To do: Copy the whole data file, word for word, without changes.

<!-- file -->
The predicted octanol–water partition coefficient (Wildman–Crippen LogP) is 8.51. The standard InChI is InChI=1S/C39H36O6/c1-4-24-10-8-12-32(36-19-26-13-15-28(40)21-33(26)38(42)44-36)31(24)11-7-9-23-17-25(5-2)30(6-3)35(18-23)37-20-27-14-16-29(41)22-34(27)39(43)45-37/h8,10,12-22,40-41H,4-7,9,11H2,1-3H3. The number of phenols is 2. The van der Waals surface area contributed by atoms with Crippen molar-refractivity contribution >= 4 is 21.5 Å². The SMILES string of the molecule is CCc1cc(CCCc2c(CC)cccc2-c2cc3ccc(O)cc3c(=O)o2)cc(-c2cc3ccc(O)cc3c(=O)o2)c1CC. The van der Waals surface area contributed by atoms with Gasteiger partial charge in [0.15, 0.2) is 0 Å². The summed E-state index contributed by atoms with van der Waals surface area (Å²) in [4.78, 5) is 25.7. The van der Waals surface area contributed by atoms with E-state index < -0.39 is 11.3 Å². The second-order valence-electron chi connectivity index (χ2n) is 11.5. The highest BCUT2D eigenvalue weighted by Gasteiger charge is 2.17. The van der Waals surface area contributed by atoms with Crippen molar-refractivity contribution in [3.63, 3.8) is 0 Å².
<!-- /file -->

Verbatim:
The predicted octanol–water partition coefficient (Wildman–Crippen LogP) is 8.51. The standard InChI is InChI=1S/C39H36O6/c1-4-24-10-8-12-32(36-19-26-13-15-28(40)21-33(26)38(42)44-36)31(24)11-7-9-23-17-25(5-2)30(6-3)35(18-23)37-20-27-14-16-29(41)22-34(27)39(43)45-37/h8,10,12-22,40-41H,4-7,9,11H2,1-3H3. The number of phenols is 2. The van der Waals surface area contributed by atoms with Crippen molar-refractivity contribution >= 4 is 21.5 Å². The SMILES string of the molecule is CCc1cc(CCCc2c(CC)cccc2-c2cc3ccc(O)cc3c(=O)o2)cc(-c2cc3ccc(O)cc3c(=O)o2)c1CC. The van der Waals surface area contributed by atoms with Gasteiger partial charge in [0.15, 0.2) is 0 Å². The summed E-state index contributed by atoms with van der Waals surface area (Å²) in [4.78, 5) is 25.7. The van der Waals surface area contributed by atoms with E-state index < -0.39 is 11.3 Å². The second-order valence-electron chi connectivity index (χ2n) is 11.5. The highest BCUT2D eigenvalue weighted by Gasteiger charge is 2.17. The van der Waals surface area contributed by atoms with Crippen molar-refractivity contribution in [3.63, 3.8) is 0 Å².